Game Manual Design Development

I’ve started off designing the manual with the front cover, because it seemed like a good place to start. I wanted this to be similar to the opening screen of the game, so I started off by making a higher resolution version of the game’s logo. I tested out various ways that I could make the Hanko stamp in Illustrator, using various line styles and shapes.


Hanko stamps seem to come mainly in either square, circle or oval, although on some sites I’ve found rectangular ones. The problem with using Hiragana instead of the more appropriate Kanji is that it needs some sort of alignment to make sense, otherwise I would rearrange the letters to make a formation that best fit any of these shapes! For this reason, I felt that a rectangle would be best. I tested each shape out with the title, and definitely felt that rectangle suited best.


To accompany the logo, I’ve also been working on a background image for the pages of the manual. This pattern is based on the auspicious cloud patterns I researched earlier for cloud design. I used the pen tool in illustrator to create this outline first:


I’ve then adapted this in Photoshop. I’ve created two variations- one for the cover and a more subtle version to be used on the other pages of the manual. The more subtle variation uses a white version of this outline with a very pale purple background. This is the same colour as the menus and the title screen in the game.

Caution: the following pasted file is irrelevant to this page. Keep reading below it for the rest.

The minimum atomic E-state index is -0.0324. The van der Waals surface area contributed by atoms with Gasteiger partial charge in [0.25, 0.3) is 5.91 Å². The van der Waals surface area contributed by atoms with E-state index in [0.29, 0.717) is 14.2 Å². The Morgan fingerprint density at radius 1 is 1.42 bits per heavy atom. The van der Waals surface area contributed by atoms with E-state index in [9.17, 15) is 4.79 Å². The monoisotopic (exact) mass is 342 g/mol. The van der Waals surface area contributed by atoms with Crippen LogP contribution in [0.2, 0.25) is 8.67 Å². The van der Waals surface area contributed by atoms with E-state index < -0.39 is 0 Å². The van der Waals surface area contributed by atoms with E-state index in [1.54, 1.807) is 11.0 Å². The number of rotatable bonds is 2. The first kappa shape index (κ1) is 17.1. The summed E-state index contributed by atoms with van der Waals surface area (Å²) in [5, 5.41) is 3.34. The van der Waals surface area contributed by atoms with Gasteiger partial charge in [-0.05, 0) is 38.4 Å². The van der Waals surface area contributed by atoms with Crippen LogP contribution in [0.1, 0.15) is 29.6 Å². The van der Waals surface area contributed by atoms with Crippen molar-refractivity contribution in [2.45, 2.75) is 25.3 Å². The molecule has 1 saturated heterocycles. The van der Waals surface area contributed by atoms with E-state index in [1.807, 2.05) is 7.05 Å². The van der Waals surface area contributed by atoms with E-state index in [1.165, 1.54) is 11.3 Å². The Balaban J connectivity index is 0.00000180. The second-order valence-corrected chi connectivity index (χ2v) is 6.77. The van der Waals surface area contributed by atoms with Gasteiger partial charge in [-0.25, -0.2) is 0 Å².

The version I’ve made for the front cover is slightly more elaborate. I’ve used darker colours to closely resemble the game’s title screen, and I’ve merged the line colour with the background colour. I originally planned to place the logo in the first third of the grid, but after a little rearranging and testing I realised it actually had much more impact in the centre. I don’t want to add anything more to the cover now, so it makes sense to sit in the centre of the page.


I’ve started filling in the first few pages of the manual, but haven’t finished any single page yet. The contents page is looking the most finished right now, as there wasn’t much to put in it in the first place! I’m working on little bits like the number tabs on the side of the page which resemble the style of the game’s GUI to keep the document consistent with the game.


One addition I’ve made since I wrote up the original contents is a “travel guide” in the back, which contains a table of Hiragana and a few Japanese phrases that the player can look out for in the game, although not everything will be included. If the player really wanted to, they could use the Hiragana table and run the romaji through a translator to see what comes up. This could turn up some pretty good results. As a test, I ran one of the phrases I’ve used through Google Translate and ended up with this:


I have it under good authority that the phrase I typed, “onaka ga suite imasen”, means “I am not hungry”, although obviously this doesn’t translate well literally!

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にほんごができます


Again, apologies for the offensive way that I try to represent a similarity to kanji… Here I’ve tried to write “Week 15: Nihongo ga dekimasu”, which roughly translates as “I speak Japanese”, which above all else is a lie, although the little bits that I do know have been pretty useful today!